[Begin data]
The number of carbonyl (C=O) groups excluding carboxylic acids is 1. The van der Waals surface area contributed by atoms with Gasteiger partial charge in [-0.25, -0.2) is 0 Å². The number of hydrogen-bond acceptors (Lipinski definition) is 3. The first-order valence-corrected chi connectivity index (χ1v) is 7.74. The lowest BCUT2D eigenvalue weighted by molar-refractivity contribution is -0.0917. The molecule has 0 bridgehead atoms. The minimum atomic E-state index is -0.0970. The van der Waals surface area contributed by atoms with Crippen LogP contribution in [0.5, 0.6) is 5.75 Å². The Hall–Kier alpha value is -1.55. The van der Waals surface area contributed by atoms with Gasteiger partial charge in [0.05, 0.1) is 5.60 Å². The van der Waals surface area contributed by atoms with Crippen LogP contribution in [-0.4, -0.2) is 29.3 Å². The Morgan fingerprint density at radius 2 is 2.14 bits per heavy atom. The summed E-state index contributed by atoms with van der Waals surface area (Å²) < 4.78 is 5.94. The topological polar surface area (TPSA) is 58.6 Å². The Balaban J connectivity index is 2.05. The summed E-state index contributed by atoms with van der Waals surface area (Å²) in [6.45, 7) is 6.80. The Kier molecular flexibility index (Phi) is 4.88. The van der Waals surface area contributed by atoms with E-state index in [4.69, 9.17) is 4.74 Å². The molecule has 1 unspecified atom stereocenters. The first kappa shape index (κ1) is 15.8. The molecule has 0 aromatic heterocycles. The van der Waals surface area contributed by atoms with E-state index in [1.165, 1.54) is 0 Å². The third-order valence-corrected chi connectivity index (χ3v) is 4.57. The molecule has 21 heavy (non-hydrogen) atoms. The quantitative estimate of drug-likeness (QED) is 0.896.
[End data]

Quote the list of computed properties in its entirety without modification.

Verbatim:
The number of carbonyl (C=O) groups excluding carboxylic acids is 1. The van der Waals surface area contributed by atoms with Gasteiger partial charge in [-0.25, -0.2) is 0 Å². The number of hydrogen-bond acceptors (Lipinski definition) is 3. The first-order valence-corrected chi connectivity index (χ1v) is 7.74. The lowest BCUT2D eigenvalue weighted by molar-refractivity contribution is -0.0917. The molecule has 0 bridgehead atoms. The minimum atomic E-state index is -0.0970. The van der Waals surface area contributed by atoms with Crippen LogP contribution in [0.5, 0.6) is 5.75 Å². The Hall–Kier alpha value is -1.55. The van der Waals surface area contributed by atoms with Gasteiger partial charge in [0.05, 0.1) is 5.60 Å². The van der Waals surface area contributed by atoms with Crippen LogP contribution in [-0.4, -0.2) is 29.3 Å². The Morgan fingerprint density at radius 2 is 2.14 bits per heavy atom. The summed E-state index contributed by atoms with van der Waals surface area (Å²) < 4.78 is 5.94. The topological polar surface area (TPSA) is 58.6 Å². The Balaban J connectivity index is 2.05. The summed E-state index contributed by atoms with van der Waals surface area (Å²) in [6.45, 7) is 6.80. The Kier molecular flexibility index (Phi) is 4.88. The van der Waals surface area contributed by atoms with E-state index in [4.69, 9.17) is 4.74 Å². The molecule has 1 unspecified atom stereocenters. The first kappa shape index (κ1) is 15.8. The molecule has 0 aromatic heterocycles. The van der Waals surface area contributed by atoms with E-state index in [1.165, 1.54) is 0 Å². The third-order valence-corrected chi connectivity index (χ3v) is 4.57. The molecule has 21 heavy (non-hydrogen) atoms. The quantitative estimate of drug-likeness (QED) is 0.896.